In what was undoubtedly one of the most painful developments in the whole affair, a letter written by one member of the orchestra's board to its chairman was obtained by the Washington Post. The letter, which reportedly included input from musicians, charged Alsop with having led ''dull, even substandard" performances of core repertoire and claimed that her technical limitations left her incapable, in rehearsal, of fixing musical problems, to which she would allegedly respond with vagaries, such as telling the players to ''make magic."

Alsop says she was advised by friends and colleagues not to read the resulting article because they found the accusations wrongheaded to the point of comedy. ''I'm not the kind of person to stand up and say, 'God, I'm just not feeling the vibe' or something. It's just so inaccurate about who I am, and we had some incredibly funny evenings, cracking up about this."

Though she speaks about the incident with distance, she acknowledges the hurt it caused. ''You know, when it started getting like this weird personal thing, I really tried to dissociate from it, because it did feel very, very personal," she says. ''I insisted on having a private meeting with the musicians, and I said, 'Look, I have some really hard feelings about this, but I'm willing to put them aside if you're willing to meet me halfway.' "

As for the players' current views, ''Both the orchestra and Maestra Alsop have been through a painful ordeal," writes Jane Marvine, English horn player for the orchestra and head of its Players Committee, in an e-mail. ''Because of this experience, we expect that both of us will give something extra to our relationship and artistic partnership. The orchestra is committed to securing our future through her vision. Our mutual commitment to passionate music making will undoubtedly have a big impact not only in Baltimore and Maryland but around the world."

Alsop also has a strong vision for the orchestra's future, one that she'll start to implement before she takes over in 2007. For starters, ''I think locally we need to build some bridges to the community." Audiences in Baltimore have dwindled to about 60 percent capacity, she says, while the orchestra carries a sizable debt from building a new hall in nearby Montgomery County. ''It's a wonderful satellite," she explains, ''but I think they really need to go back to their core constituents. I'd like to focus on being the orchestra of the city of Baltimore and figure out how to give everyone in the community access to art music."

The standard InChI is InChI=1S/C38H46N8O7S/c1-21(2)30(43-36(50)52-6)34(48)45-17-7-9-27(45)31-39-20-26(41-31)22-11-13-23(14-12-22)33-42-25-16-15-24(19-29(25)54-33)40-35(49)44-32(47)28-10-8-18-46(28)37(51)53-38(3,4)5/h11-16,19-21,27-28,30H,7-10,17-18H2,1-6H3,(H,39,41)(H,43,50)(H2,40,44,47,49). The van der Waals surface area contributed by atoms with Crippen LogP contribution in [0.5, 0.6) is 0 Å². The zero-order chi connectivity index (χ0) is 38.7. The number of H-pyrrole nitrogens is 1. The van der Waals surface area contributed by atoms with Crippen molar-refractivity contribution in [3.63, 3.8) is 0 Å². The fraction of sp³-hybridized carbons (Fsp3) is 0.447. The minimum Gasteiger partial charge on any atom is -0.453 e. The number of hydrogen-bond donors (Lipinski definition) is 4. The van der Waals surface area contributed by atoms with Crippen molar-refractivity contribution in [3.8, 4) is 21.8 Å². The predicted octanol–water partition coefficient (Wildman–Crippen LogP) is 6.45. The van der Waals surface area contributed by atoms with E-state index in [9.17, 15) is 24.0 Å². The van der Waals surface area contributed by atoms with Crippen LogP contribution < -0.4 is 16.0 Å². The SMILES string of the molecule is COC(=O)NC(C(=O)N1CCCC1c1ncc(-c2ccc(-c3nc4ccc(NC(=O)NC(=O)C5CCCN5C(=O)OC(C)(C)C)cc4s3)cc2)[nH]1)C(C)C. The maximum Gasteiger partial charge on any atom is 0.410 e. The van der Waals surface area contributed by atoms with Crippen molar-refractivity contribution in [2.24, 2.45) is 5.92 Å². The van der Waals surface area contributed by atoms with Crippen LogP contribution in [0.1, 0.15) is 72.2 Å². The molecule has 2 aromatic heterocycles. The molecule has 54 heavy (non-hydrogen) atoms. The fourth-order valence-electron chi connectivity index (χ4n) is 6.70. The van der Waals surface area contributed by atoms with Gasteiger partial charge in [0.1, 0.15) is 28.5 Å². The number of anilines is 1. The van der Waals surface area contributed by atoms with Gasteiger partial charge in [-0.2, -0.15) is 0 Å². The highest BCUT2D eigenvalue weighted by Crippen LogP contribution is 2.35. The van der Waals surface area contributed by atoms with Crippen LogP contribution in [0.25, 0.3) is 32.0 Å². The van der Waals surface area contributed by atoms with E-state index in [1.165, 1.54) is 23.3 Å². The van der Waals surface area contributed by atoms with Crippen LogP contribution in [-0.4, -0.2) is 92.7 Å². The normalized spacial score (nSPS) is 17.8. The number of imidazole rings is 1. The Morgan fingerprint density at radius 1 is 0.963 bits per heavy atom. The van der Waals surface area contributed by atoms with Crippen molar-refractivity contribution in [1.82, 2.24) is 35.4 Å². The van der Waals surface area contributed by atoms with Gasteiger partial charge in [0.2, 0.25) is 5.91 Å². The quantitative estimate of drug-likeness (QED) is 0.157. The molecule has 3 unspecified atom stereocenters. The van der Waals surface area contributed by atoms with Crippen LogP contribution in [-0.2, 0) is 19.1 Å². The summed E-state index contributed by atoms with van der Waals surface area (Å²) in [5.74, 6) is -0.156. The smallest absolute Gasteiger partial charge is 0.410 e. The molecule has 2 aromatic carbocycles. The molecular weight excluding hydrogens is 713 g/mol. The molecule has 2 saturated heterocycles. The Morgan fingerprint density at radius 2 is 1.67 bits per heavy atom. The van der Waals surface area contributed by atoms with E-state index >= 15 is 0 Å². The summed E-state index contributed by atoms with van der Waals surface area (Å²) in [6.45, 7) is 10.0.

Recording for Naxos is also part of the plan. ''I think American orchestras are just starting to get savvy about what British orchestras have known for years -- that making records these days is simply not about making money," she explains. ''It's all about PR and marketing and getting the name of the orchestra [out]. Going on a European tour is so cost-prohibitive these days that the next-best way to do it is through recordings."

Those plans should help address what she feels is the overall goal, ''really trying to find and define an artistic image" for the orchestra, which often finds itself overshadowed by its neighbors in Washington and Philadelphia. ''What we have to figure out is what we can do that will appeal to our audiences but distinguish us from the orchestras around the area."

A conducting career requires a certain amount of resilience even in the best circumstances, and Alsop certainly has it. You can hear a quiet toughness in her voice, along with hints of a New York accent. But there's another quality she considers at least as valuable.

''I think to have a good sense of humor about yourself as a conductor is probably even more important," she says. ''Because when you're standing up there in front of 100 strangers, you have to see the humor in it. I mean, it is pretty doggone funny."